A group of men armed with guns wounded seven indigenous campesinos during an hour-long attack Aug. 10 on an encampment in the Polochic Valley in the northeastern Guatemalan department of Alta Verapaz. Three campesinos were seriously hurt: Martín Pec Taycon, who was shot in the abdomen; Carlos Ical, with a leg wound; and nine-year-old Elena Tec, with a bullet in her foot. The men also set fire to the campesinos’ homes and possessions. The campesinos identified the attackers as members of the security group of the Ingenio Chabil Utzaj S.A., an agribusiness owned by the Widmann family
Some 22 campesino families, members of the Q’eqchi’ Maya group, had been living on the edge of Chabil Utzaj’s Paraná estate after they were forcibly expelled in March, along with nearly 600 other families, from land claimed by Chabil Utzaj in Panzós municipality. Some 2,000 police, soldiers and security guards had burned their homes and crops in a violent operation over several days during which one community member, Antonio Beb Ac, was killed. On June 20 the Inter-American Commission on Human Rights (IACHR, or CIDH in Spanish), the human rights arm of the Organization of American States (OAS), gave the government of Alvaro Colom’ 15 days to guarantee the life and physical integrity of the displaced campesinos, to ensure that they had food and shelter, and to report on investigations into the violence that accompanied the March evictions. As of July 5 the government had done nothing to comply with the order.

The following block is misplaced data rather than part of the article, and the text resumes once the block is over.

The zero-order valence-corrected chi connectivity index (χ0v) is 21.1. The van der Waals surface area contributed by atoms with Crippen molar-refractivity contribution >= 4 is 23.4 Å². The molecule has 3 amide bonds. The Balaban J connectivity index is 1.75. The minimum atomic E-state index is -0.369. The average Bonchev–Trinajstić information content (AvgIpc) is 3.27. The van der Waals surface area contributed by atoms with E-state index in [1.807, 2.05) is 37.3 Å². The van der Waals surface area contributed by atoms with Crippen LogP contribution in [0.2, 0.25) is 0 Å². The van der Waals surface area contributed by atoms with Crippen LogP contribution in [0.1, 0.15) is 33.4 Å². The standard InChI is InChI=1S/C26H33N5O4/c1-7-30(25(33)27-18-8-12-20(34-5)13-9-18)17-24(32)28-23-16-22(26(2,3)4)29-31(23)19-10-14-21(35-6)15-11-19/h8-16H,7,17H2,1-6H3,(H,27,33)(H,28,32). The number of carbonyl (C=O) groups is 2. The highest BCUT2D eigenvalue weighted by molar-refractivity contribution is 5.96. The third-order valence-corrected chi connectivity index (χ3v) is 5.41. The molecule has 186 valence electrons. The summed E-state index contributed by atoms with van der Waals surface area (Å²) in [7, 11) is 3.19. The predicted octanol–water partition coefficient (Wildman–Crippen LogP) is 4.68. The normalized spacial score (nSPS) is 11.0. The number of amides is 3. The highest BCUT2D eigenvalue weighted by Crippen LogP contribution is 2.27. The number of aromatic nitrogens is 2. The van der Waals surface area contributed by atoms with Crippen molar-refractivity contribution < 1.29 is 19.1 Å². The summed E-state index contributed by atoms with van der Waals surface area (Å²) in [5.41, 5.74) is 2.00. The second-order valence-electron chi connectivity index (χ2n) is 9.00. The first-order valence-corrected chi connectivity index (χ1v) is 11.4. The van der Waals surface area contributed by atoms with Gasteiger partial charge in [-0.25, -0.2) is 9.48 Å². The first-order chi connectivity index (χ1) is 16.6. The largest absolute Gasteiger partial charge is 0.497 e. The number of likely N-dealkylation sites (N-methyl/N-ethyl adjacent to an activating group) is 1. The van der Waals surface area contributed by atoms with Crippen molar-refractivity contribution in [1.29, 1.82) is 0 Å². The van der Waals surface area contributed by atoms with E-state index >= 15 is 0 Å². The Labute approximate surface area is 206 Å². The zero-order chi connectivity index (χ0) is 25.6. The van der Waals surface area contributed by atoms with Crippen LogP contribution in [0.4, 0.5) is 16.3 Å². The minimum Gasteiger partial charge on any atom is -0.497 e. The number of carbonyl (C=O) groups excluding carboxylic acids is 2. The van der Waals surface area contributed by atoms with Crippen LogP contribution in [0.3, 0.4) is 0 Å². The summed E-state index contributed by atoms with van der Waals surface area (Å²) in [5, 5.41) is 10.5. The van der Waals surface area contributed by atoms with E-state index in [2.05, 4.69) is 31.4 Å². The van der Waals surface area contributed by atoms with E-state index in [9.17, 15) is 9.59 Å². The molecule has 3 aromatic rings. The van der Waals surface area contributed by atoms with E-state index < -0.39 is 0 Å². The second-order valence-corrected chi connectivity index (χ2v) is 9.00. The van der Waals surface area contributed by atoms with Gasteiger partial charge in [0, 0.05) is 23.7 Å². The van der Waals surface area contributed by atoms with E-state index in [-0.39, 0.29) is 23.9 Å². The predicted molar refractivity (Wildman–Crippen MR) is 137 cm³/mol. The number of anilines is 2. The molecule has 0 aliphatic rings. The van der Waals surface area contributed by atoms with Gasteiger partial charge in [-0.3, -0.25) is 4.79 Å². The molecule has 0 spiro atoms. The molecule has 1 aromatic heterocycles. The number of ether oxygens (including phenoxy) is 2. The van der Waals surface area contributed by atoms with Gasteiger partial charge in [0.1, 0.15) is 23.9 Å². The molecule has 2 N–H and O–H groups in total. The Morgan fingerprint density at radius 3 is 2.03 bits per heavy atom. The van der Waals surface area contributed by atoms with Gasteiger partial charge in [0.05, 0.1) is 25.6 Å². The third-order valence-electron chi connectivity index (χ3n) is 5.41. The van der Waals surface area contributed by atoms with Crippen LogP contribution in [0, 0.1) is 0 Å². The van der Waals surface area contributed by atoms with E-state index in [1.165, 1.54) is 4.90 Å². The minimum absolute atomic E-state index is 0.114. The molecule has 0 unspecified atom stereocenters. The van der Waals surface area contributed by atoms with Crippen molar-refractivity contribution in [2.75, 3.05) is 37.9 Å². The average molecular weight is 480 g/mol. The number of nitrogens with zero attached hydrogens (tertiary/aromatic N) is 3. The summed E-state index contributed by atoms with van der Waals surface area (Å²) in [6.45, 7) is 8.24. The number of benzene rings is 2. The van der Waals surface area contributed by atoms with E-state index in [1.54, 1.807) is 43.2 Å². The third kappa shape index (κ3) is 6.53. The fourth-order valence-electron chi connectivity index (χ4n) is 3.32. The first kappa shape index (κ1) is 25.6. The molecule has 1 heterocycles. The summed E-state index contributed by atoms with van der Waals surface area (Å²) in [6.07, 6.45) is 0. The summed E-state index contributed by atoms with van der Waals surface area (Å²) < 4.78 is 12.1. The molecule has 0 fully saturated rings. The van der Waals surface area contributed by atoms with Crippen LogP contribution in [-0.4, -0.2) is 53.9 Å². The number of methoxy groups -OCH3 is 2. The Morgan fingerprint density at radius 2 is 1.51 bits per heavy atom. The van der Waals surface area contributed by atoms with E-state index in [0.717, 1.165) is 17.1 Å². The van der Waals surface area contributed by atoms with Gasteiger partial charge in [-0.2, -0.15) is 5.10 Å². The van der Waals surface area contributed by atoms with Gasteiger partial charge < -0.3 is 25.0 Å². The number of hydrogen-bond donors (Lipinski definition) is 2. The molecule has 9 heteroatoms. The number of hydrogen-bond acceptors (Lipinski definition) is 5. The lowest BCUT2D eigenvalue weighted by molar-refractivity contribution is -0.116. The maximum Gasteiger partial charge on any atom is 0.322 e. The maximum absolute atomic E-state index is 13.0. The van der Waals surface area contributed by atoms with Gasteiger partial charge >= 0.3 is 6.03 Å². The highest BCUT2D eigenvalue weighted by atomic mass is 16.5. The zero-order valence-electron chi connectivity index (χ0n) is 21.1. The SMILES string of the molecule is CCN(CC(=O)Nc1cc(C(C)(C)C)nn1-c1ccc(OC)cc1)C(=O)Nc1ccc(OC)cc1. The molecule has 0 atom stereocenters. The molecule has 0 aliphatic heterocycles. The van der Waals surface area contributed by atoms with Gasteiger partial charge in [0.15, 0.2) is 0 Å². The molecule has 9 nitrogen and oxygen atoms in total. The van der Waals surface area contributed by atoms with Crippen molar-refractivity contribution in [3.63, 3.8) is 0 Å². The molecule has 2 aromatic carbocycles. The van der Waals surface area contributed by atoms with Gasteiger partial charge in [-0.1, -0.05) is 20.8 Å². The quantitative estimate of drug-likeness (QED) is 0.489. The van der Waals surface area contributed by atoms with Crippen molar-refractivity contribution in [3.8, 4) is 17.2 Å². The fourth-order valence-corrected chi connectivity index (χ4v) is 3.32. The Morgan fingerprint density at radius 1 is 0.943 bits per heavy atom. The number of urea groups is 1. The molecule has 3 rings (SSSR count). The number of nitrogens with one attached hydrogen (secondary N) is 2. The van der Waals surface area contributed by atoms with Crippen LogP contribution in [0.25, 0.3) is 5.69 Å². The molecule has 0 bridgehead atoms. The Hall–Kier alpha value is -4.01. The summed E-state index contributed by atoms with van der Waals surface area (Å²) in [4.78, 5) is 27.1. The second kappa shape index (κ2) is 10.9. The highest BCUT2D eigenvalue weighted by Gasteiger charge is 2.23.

The only response by President Colom’s office to the Aug. 10 attack was a statement condemning the violence and demanding that prosecutors carry out “an in-depth investigation to determine who is responsible…and to prevent armed groups from acting outside the law.” Journalist Marielos Monzón asked in a column for the Guatemalan newpaper Prensa Libre what part of the IACHR order wasn’t clear to the government. Noting that 75% of the country’s best land remain concentrated in the hands of just 1% of the population, Monzón quoted 20th-century Guatemalan historian Severo Martínez Peláez: “The primordial problem of Guatemalan society is the bad distribution of its primary wealth, the earth, which is concentrated in just a few hands.” (EFE, Aug. 10, via Terra, Peru; EFE, Aug. 12, via Latin American Herald Tribune; Prensa Libre, Aug. 16)
From Weekly News Update on the Americas, August 21.